```
function distance_from_disparity(B, f, disparity)
*f/disparity
Bend
```

`distance_from_disparity (generic function with 1 method)`

An introduction into basic stereo vision, with a simple block matching algorithm written from scratch in Julia.

julia

stereo

Author

Ferdinand Schenck

Published

September 18, 2023

I’ve been working a lot recently with stereo vision and wanted to go through the basics of how disparity is calculated. I’m partially doing this as an excuse to get better at Julia (v1.9.3 used here).

You can view the notebook for this blog post on Github:

In much the same way that we as humans can have depth perception by sensing the difference in the images we see between our left and right eyes, we can calculate depth from a pair of images taken from different locations, called a stereo pair.

If we know the positions of out cameras, then we can use matching points in our two images to estimate how far away from the camera those points are.

Taking a look at the image below (from OpenCV):

If we have two identical cameras, at points \(O\) and \(O'\) at a distance \(B\) from each other, with focal length \(f\), we can calculate the distance (\(Z\)) to object \(X\) by using the *disparity* between where the object \(X\) appears in the *left* image (\(x\)) and where it appears in the *right* image (\(x'\)).

In this simple case, the relation between disparity and distance is simply:

\[\begin{equation} disparity = x - x' = \frac{Bf}{Z} \end{equation}\]

If we know \(B\) an \(f\), then we can rearrange this to give us distance as a function of disparity:

\[\begin{equation} Z = \frac{Bf}{x - x'} \end{equation}\]

You might notice that in case the disparity is zero, you will have an undefined result. This is just due to the fact that in this case the cameras are pointing in parallel, so in principle a disparity of zero should not be possible.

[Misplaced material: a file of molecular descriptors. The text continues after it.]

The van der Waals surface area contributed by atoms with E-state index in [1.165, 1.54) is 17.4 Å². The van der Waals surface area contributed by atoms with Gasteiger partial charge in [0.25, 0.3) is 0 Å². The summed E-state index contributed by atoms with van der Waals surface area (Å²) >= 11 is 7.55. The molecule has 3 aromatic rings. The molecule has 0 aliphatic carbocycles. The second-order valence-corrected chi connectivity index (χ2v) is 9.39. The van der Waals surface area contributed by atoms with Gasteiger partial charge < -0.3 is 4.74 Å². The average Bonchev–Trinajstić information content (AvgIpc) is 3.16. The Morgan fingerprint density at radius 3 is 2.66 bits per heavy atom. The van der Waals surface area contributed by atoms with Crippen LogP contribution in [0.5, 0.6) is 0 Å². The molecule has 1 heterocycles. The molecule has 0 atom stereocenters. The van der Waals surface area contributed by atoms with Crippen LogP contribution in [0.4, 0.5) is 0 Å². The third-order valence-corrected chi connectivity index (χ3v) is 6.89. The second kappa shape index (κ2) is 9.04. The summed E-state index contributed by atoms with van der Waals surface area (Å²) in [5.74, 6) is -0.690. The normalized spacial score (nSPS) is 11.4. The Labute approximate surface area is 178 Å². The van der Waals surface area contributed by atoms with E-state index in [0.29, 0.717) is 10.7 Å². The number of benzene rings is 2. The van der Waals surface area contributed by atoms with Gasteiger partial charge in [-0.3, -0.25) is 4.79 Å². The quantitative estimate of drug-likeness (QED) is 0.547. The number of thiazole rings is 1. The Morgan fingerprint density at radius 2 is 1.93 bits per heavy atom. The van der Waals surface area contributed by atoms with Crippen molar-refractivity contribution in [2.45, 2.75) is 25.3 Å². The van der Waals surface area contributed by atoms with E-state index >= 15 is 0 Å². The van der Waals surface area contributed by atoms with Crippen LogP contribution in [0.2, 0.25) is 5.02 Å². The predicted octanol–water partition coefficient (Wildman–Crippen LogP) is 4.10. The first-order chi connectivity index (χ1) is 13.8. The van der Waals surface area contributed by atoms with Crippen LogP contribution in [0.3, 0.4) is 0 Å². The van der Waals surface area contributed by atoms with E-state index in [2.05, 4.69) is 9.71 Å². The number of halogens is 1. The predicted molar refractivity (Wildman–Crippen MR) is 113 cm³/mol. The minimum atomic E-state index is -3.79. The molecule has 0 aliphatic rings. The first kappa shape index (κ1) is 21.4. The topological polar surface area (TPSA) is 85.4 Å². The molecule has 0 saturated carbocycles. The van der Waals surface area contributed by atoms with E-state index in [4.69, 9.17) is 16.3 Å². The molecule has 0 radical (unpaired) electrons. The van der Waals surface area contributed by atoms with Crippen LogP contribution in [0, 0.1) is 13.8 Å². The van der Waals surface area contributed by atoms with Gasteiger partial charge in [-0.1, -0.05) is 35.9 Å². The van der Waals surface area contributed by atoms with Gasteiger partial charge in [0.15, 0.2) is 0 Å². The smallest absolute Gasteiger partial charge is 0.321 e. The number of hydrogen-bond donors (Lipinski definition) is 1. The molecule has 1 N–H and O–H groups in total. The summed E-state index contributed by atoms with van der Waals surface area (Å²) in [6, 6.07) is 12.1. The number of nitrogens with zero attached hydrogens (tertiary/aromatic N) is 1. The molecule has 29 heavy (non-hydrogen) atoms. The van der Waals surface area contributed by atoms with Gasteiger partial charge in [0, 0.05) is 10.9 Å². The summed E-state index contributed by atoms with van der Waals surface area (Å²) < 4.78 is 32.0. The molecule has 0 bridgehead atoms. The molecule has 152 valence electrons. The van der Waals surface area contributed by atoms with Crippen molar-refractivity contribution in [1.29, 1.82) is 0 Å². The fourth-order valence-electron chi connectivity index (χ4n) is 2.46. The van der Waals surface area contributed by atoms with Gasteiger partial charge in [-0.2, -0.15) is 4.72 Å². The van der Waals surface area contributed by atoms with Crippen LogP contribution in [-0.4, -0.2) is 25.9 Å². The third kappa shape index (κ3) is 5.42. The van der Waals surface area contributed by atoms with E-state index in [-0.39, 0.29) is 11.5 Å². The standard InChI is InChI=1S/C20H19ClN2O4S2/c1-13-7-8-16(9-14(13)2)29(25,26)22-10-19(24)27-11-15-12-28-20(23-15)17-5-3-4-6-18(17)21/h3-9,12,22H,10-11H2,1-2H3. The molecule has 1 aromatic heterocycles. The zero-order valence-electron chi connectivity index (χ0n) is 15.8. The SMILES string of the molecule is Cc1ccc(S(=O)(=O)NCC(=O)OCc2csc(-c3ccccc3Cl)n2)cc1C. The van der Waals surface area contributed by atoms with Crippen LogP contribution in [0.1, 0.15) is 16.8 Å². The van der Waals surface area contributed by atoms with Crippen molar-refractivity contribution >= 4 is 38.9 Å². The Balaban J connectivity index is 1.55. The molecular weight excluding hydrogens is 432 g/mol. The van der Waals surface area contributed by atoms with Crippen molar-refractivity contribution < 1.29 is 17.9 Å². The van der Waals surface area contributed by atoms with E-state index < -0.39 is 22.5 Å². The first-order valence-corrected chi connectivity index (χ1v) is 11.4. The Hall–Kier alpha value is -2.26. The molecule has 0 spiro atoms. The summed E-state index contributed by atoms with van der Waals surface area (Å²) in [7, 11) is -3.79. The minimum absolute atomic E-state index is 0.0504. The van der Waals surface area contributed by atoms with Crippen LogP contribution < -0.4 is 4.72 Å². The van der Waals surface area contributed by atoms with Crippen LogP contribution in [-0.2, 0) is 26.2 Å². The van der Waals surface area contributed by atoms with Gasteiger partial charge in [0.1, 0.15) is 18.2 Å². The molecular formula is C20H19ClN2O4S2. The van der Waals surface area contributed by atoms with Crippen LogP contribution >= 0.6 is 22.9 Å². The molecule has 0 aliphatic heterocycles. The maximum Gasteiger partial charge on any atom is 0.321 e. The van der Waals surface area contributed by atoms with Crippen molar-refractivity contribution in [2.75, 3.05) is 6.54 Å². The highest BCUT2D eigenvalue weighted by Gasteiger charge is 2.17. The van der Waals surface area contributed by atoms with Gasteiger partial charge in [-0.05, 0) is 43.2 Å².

The general case is more complicated, but we will focus on this simple setup for now.

We can define the function as:

`distance_from_disparity (generic function with 1 method)`

Where \(B\) and \(disparity\) are measured in pixels, and \(f\) is measured in centimeters.

There is an inverse relation between distance and disparity:

```
using Plots
disparities = range(1, 50, length=50)
distances = distance_from_disparity.(2000, 0.1, disparities)
plot(disparities, distances, label="Distance [cm]")
xlabel!("Disparity")
ylabel!("Distance [cm]")
```

So once we have a disparity, it’s relatively straightforward to get a distance. But how do we find disparities?

We usually represent the disparities for a given pair of images as a *disparity map*, which is an array with the same dimensions as (one of) your images, but with disparity values for each pixel.

In principle, this is a two-dimensional problem, as an object might be matched to a point that has both a horizontal and vertical shift, but luckily, you can always find a transformation to turn this into a one dimensional problem.

The cartoon below illustrates what a disparity map might look like:

Above, we calculate the disparity with respect to the right image (you can do it with respect to the left image as well), and as you can see the disparity map tells us how many pixels to the right each object shifted in the left image vs the right image.

For a set of images (taken from the Middlebury Stereo Datasets):

The corresponding disparity map can be visualized as follows:

With darker pixels having lower disparity values, and brighter pixels having higher disparity values, meaning the dark objects are far away from the cameras, while the bright ones are close.

The ground truth disparity as shown above is usually calculated from LiDAR or some other accurate method, and our goal is to get as close as possible to those values using only the images above.

So let’s try and calculate disparity for the images above.

There are many, many approaches to calculating disparity, but let us begin with the most simple approach we can think of.

As a start, let us go through each pixel in the right image, and for that pixel, try and find the most similar pixel in the left image.